Being an independent Financial Advisor, one would expect me to have a gripe against the ROBO firms, And I sure do. It's not that I consider them to be competition, ANd I'm not the stereotypica middle aged guy that resists change. In my opinion, ROBO firms are selling a product to a clientele that is ignorant as to how the markets work, with the expectation of low fees and "comparable" performance. ROBO Advisory fees are as high as .75% assessed on the account balance per year. Our Fees are the same.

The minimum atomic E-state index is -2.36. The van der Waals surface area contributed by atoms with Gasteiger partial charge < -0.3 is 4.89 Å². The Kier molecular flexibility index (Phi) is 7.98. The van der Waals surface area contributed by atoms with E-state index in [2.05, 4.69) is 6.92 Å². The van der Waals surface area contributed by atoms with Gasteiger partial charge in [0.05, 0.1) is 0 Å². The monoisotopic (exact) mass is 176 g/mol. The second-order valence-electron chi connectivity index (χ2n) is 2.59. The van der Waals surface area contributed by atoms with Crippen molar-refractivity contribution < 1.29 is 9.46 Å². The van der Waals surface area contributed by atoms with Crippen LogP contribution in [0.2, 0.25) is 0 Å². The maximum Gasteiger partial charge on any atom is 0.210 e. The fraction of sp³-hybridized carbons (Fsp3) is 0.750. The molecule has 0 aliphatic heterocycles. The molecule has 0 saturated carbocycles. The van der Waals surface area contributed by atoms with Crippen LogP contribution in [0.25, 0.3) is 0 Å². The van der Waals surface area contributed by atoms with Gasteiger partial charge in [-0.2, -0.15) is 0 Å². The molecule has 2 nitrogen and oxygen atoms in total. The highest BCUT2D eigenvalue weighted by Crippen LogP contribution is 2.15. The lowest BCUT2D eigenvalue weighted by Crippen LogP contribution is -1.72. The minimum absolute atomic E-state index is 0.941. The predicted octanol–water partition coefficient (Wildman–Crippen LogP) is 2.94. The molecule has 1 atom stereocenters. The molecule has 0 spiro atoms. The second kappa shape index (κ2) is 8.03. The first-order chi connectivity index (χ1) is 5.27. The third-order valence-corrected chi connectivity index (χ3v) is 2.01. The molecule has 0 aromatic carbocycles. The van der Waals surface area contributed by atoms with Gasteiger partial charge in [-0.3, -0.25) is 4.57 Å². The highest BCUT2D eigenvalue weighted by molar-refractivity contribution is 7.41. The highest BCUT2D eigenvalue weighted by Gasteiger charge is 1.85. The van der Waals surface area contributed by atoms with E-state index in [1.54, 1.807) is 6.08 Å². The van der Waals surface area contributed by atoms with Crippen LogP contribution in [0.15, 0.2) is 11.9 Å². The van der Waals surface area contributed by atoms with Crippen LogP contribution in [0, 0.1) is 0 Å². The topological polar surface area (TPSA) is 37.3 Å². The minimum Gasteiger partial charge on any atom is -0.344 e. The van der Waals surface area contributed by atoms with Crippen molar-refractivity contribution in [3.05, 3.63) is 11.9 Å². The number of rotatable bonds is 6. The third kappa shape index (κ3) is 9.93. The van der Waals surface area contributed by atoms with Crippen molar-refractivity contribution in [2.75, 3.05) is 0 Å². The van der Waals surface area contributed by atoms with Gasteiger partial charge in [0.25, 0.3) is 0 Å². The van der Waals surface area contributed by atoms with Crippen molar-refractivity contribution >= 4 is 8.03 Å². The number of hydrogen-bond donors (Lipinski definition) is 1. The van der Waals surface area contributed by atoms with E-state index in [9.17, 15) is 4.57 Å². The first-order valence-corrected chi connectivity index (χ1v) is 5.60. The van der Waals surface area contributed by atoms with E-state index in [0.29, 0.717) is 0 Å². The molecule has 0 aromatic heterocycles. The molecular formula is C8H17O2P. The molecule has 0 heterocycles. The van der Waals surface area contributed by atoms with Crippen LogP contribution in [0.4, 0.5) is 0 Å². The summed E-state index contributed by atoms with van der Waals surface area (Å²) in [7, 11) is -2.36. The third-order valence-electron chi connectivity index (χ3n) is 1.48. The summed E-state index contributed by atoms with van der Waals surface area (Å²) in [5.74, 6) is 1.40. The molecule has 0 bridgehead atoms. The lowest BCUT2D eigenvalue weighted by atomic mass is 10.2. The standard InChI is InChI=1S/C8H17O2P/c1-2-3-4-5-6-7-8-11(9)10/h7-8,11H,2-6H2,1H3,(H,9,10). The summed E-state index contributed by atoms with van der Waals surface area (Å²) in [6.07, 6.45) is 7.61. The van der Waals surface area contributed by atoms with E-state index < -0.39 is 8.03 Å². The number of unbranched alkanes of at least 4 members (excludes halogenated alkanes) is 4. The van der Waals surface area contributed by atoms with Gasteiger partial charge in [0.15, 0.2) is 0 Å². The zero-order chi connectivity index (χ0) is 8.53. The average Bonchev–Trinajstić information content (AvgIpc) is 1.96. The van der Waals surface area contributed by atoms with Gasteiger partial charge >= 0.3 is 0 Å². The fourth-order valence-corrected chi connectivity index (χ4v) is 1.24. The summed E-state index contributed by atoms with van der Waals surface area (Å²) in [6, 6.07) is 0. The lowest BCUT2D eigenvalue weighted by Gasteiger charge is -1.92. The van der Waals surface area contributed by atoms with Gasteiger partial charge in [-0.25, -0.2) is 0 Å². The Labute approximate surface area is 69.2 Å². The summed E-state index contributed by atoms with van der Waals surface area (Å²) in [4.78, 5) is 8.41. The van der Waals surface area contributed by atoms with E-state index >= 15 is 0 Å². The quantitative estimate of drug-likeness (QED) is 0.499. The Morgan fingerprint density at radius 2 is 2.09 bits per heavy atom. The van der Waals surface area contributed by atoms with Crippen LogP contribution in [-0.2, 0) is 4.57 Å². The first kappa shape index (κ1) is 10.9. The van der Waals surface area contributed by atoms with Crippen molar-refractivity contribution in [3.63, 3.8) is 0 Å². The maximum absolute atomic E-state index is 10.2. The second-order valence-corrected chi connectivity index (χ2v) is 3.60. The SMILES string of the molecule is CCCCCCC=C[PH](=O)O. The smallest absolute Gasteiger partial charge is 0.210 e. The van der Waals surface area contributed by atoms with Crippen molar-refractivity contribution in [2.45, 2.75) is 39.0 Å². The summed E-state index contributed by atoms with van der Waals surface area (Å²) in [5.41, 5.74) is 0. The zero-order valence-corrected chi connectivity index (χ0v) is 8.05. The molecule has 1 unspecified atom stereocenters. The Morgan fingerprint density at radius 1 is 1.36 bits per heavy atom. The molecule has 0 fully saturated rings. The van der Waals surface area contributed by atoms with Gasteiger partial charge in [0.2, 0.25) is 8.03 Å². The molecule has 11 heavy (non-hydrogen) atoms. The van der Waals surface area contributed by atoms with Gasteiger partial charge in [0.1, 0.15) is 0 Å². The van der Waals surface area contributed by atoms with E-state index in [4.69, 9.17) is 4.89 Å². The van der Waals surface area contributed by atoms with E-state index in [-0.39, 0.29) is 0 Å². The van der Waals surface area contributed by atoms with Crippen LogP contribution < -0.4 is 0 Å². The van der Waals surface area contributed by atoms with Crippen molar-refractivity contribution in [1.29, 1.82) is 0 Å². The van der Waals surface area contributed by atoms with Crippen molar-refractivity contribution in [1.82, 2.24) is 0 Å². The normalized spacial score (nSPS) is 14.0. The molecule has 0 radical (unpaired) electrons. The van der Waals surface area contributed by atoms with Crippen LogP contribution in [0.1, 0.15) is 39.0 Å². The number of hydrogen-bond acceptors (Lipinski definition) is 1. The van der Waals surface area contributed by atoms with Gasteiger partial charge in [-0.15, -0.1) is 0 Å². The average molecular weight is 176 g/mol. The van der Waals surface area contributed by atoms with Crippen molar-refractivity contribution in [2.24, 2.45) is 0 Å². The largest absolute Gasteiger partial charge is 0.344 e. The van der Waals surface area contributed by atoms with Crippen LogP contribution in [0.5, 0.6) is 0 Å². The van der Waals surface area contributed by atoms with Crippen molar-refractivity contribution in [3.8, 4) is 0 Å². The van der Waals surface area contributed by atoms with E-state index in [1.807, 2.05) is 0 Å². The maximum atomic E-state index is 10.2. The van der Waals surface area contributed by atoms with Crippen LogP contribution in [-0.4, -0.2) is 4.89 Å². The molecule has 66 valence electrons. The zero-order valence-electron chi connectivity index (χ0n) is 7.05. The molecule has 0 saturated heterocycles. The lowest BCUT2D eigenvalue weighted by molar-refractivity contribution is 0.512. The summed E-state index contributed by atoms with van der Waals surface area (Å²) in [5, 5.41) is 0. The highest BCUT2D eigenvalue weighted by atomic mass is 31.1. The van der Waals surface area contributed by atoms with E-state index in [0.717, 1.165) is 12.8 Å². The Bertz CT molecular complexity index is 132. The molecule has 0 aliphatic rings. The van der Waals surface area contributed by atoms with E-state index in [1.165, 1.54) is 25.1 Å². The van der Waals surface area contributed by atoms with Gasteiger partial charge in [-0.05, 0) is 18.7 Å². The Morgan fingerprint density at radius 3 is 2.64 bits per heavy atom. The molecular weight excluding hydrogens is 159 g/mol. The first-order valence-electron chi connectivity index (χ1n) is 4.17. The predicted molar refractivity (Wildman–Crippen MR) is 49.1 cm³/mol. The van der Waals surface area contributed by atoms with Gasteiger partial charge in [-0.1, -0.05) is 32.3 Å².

As I said before, the ROBO advisors are mathematical algorithm computers programmed to place the buy and sell orders of the holdings inside of the accounts based on the risk tolerance score of that aforementioned questionnaire. Let’s say that the market today showed signs that Europe’s market was going downward. The computer would make an adjustment, likely reducing the European holding inside of that account. But how much of the European holding should the computer sell? All of it? WAIT! What if the numbers change tomorrow, and the European market actually rebounds with strength because a new treaty with a tyrannical country has been forged? This revelation is an emotional one. A computer wouldn't know that this is a good thing by itself, computers don't understand what is good or bad, instead the program would wait for the new market prices, and make further adjustment, thus "reacting" to that which has already happened. If the European holding has all been sold, that part of the account will suffer greatly by not taking advantage of the rise to come that the GOOD "EMOTION" NEWS would likely cause. So basically the account gets hit twice. This scenario has revealed the two major gripes I have with ROBO advisors, Emotion irrelevence, and reactive, NOT proactive, management. As conveyed in many episodes of Star Trek, human emotion usually won out over computer logic. All market analysts know that the market runs on emotional ques. "Consumer confidence" is one of the most widely used indexes in determining market strength. "Confidence" is an emotion. Would a computer know to make adjustments to expect a huge market downturn if terrorists flew a jet into a building? No. The computer is only looking at the current prices to make decisions. The computer would only make adjustments AFTER the market dropped, and in this scenario, the market would drop considerably in a very short time. Isn’t that, “locking the barn door after the horses run out”?